Best of Ore Mountains
Did you know that the most elevated city in Germany lies in the Erzgebirge?
That title is bestowed upon the spa town of Oberwiesenthal, which lies 914 meters above sea-level on the Fichtelberg mountain. The Erzgebirge also boasts other record-setting and unique landmarks: o The oldest aerial tramway in Germany (opened in 1924) runs from Oberwiesenthal over the Fichtelberg mountain. o The peak of the Fichtelberg mountain is the highest point in eastern Germany.
o The 40 metre high basalt columns on the Scheibenberg mountain are unique in Europe in their form and material.
o Europe’s biggest tin chamber is found in Pöhla’s visitors’ mine.
o The Grünthal smelting hut is the only monument to non-ferrous metallurgy in Europe. o The craftsmanship involved in the Reifendrehen technique of wood turning in Seiffen is unique in the world.
o The technique of wood-shaving trees is also a craft which only exists in the Erzgebirge.
o Visit the only nutcracker museum in Europe, which is in Neuhausen.
o Germany’s only Hosiery Museum can in Gelenau
The Erzgebirge is also the cradle of the German Christmas tradition. With their combined customs, they are deeply ingrained in the Erzgebirge mining history, as the life of the mineworkers mostly took place below the surface – in the dark. It was their longing for light, that today bestows us with the warm glow from candles and candle arches in the windows. During Advent season, the people of the Erzgebirge proudly present their lovingly manufactured nutcrackers, incense burning figurines and angels. Then they gather into the warm cottages at the foot of the pyramids and light charming candle arches in the windows. Traditionally, they come together for Hutzenabend, telling stories, singing songs and bringing old customs to life. The smell of fresh Stollen and roasted almonds is everywhere. During these days, festive sounds of fanfare accompany the mountain people who march about in their fantastic costumes.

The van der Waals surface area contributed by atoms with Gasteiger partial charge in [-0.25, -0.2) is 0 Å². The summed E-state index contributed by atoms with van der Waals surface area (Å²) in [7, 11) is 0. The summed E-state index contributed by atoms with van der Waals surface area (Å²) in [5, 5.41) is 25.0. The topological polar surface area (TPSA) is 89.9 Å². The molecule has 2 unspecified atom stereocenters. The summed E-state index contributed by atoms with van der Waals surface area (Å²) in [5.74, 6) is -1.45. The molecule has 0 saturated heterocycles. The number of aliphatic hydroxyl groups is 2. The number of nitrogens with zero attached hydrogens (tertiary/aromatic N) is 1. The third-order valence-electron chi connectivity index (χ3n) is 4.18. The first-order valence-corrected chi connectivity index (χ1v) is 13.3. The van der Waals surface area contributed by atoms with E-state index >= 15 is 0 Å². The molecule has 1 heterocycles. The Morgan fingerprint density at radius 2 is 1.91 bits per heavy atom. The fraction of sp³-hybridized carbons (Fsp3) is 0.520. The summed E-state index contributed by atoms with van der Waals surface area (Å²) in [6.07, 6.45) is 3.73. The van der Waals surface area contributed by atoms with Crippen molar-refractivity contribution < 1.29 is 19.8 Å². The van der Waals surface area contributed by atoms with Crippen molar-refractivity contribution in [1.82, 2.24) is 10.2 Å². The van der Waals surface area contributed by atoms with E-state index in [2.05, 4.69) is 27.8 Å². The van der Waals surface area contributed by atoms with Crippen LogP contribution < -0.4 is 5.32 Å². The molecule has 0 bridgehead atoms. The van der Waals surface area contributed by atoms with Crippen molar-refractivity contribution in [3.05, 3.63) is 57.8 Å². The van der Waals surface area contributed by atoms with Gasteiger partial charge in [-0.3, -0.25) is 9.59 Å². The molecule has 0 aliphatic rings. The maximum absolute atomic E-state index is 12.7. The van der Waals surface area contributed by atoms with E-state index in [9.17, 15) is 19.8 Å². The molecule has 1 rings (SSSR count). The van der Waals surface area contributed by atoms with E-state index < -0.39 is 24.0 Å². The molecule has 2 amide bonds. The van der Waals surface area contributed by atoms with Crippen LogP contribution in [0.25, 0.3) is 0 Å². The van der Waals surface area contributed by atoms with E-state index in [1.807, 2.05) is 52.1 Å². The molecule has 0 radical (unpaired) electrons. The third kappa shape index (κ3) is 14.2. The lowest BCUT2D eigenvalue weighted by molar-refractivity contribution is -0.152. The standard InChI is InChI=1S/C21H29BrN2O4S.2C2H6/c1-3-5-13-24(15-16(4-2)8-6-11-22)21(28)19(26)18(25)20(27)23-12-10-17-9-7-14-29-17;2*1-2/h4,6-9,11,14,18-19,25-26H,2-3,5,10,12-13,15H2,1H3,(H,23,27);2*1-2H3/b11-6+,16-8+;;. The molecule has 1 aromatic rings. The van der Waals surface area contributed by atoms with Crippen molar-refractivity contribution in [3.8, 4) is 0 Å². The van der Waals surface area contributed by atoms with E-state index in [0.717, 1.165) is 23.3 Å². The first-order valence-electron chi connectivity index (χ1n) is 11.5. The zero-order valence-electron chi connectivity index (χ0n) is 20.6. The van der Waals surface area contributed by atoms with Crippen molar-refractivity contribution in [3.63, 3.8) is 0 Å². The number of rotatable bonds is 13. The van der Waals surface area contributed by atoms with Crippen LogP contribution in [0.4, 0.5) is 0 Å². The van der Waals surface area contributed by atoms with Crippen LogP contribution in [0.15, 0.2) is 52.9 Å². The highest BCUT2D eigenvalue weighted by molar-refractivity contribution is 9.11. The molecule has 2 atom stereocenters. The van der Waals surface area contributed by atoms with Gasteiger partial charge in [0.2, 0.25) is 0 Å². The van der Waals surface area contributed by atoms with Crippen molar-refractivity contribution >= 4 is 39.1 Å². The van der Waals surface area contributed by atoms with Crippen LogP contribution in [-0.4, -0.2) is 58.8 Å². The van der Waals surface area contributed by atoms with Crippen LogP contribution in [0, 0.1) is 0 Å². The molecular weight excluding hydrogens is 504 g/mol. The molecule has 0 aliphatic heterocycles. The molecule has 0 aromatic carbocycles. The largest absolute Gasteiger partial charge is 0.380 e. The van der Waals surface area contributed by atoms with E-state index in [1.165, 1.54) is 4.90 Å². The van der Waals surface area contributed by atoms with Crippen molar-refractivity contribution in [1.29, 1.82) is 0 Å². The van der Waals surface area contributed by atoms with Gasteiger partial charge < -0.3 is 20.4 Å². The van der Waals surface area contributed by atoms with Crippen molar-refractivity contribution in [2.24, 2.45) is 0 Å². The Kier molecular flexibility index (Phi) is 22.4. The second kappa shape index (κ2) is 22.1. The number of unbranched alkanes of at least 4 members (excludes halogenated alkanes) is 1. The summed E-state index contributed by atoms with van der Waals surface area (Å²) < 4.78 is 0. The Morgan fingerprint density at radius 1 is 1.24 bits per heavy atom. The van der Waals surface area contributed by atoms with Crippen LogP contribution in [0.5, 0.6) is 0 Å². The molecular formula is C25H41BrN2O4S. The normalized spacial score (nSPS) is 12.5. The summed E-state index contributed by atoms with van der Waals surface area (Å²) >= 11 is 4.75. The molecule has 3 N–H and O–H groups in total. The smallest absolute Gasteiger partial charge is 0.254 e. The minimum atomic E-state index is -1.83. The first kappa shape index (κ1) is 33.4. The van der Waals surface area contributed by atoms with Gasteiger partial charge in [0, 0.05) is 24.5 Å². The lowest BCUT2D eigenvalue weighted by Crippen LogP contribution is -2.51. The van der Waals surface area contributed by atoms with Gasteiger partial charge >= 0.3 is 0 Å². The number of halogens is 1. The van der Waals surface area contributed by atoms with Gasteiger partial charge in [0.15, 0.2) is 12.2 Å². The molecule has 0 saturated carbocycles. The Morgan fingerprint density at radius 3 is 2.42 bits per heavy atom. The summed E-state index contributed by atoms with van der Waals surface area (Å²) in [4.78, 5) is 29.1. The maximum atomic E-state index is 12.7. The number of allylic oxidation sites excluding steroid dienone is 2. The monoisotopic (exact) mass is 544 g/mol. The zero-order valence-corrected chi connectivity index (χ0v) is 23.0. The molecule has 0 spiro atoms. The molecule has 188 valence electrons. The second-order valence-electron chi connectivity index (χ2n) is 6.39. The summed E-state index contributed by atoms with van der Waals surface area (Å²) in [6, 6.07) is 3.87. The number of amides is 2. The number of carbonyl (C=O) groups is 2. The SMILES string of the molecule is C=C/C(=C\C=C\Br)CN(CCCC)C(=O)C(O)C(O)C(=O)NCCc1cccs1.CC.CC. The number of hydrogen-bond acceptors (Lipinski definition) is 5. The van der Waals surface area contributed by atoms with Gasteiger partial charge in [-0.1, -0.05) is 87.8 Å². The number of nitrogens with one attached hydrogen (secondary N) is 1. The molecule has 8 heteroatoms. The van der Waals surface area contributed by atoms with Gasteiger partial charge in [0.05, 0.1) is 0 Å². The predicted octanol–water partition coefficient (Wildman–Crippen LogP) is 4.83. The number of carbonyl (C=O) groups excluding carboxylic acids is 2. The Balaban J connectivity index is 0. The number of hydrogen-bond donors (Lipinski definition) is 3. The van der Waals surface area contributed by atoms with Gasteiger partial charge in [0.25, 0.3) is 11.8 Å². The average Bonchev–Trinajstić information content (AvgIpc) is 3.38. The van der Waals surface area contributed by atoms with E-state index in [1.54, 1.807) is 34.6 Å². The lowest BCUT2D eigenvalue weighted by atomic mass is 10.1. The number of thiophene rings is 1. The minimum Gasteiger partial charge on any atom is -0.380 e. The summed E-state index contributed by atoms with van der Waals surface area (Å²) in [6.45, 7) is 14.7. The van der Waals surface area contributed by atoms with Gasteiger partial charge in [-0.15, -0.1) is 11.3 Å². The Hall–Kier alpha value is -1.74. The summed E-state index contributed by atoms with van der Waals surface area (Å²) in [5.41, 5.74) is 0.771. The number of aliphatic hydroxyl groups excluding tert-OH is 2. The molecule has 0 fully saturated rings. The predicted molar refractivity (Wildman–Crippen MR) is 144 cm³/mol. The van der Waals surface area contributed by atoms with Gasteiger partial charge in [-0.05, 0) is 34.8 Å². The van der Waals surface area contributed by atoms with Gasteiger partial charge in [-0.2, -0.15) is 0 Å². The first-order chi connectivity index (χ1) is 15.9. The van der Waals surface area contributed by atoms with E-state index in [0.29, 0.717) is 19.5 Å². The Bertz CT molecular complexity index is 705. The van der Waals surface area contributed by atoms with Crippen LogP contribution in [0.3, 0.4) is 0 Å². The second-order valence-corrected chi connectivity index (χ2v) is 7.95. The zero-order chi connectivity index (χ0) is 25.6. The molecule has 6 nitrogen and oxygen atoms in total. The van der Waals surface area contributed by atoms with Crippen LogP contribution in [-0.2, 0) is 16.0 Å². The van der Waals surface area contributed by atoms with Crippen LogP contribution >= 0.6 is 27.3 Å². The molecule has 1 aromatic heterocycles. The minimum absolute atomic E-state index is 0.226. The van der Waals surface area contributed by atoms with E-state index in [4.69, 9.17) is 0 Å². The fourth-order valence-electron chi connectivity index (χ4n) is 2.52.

Tip: A total of 35 Christmas markets in the Erzgebirge offer booths with Erzgebirge wood art, toys, Christmas decorations, candles, and the inviting scents of Christmas sweets. In many places, Christmas markets feature the traditional pyramid design or light arrangements. Father Christmas is sure to stop by.
As the flow of ore decreased towards the end of the 16th century, and eventually stopped providing a sufficient for a source of income, the miners started looking for a new livelihood. The activities which had been hobbies or pastimes for centuries soon became professions: Erzgebirge craftwork. Today, the people of the Erzgebirge continue to pass on their unique craft techniques, such as the Reifendrehen (tyre turning) and wood-shaving trees, from generation to generation. The ‘Erzgebirge wood art’ stamp protects the unique and intricately carved figures from the Erzgebirge internationally. Around 220 stores, from family-owned shops to medium-sized businesses, still work with these traditional techniques. In demonstration workshops, you can observe the craftsmen as they work. At that time, the lace, trimmings, and wrought-iron industries also gained importance. With 20,000 active lace-makers, the Erzgebirge region of Germany remains THE centre of lace-making in Germany.
Tip: Anyone looking to learn these crafts can do so in the numerous workshops and museums. There are also countless activities available for children to take part in. These range from all varieties of woodworking to basket-weaving, decorative and aromatic candle making, and even paper weaving.
Kammweg (Ridge Trail)